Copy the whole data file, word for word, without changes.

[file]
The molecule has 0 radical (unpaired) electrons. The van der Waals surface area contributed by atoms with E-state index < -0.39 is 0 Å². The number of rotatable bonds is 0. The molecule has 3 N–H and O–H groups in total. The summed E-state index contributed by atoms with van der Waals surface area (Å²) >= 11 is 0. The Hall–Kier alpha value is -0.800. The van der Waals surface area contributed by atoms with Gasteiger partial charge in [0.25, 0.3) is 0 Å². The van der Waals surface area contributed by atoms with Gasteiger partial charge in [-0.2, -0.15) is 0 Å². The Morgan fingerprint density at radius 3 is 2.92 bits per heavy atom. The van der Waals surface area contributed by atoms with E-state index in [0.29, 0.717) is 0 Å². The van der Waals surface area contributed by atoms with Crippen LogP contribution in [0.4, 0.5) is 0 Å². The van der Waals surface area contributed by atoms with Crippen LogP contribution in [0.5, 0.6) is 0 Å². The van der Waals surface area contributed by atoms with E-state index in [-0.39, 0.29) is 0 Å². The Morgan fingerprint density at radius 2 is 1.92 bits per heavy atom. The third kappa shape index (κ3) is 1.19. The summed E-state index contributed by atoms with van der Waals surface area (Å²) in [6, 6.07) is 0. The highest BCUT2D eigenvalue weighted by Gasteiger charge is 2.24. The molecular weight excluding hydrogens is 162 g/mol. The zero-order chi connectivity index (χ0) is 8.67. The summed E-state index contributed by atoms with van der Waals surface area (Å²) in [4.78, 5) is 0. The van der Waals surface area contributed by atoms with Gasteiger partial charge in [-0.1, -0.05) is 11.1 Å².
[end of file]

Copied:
The molecule has 0 radical (unpaired) electrons. The van der Waals surface area contributed by atoms with E-state index < -0.39 is 0 Å². The number of rotatable bonds is 0. The molecule has 3 N–H and O–H groups in total. The summed E-state index contributed by atoms with van der Waals surface area (Å²) >= 11 is 0. The Hall–Kier alpha value is -0.800. The van der Waals surface area contributed by atoms with Gasteiger partial charge in [0.25, 0.3) is 0 Å². The van der Waals surface area contributed by atoms with Gasteiger partial charge in [-0.2, -0.15) is 0 Å². The Morgan fingerprint density at radius 3 is 2.92 bits per heavy atom. The van der Waals surface area contributed by atoms with E-state index in [0.29, 0.717) is 0 Å². The van der Waals surface area contributed by atoms with Crippen LogP contribution in [0.4, 0.5) is 0 Å². The van der Waals surface area contributed by atoms with Crippen LogP contribution in [0.5, 0.6) is 0 Å². The van der Waals surface area contributed by atoms with E-state index in [-0.39, 0.29) is 0 Å². The Morgan fingerprint density at radius 2 is 1.92 bits per heavy atom. The third kappa shape index (κ3) is 1.19. The summed E-state index contributed by atoms with van der Waals surface area (Å²) in [6, 6.07) is 0. The highest BCUT2D eigenvalue weighted by Gasteiger charge is 2.24. The molecular weight excluding hydrogens is 162 g/mol. The zero-order chi connectivity index (χ0) is 8.67. The summed E-state index contributed by atoms with van der Waals surface area (Å²) in [4.78, 5) is 0. The van der Waals surface area contributed by atoms with Gasteiger partial charge in [-0.1, -0.05) is 11.1 Å².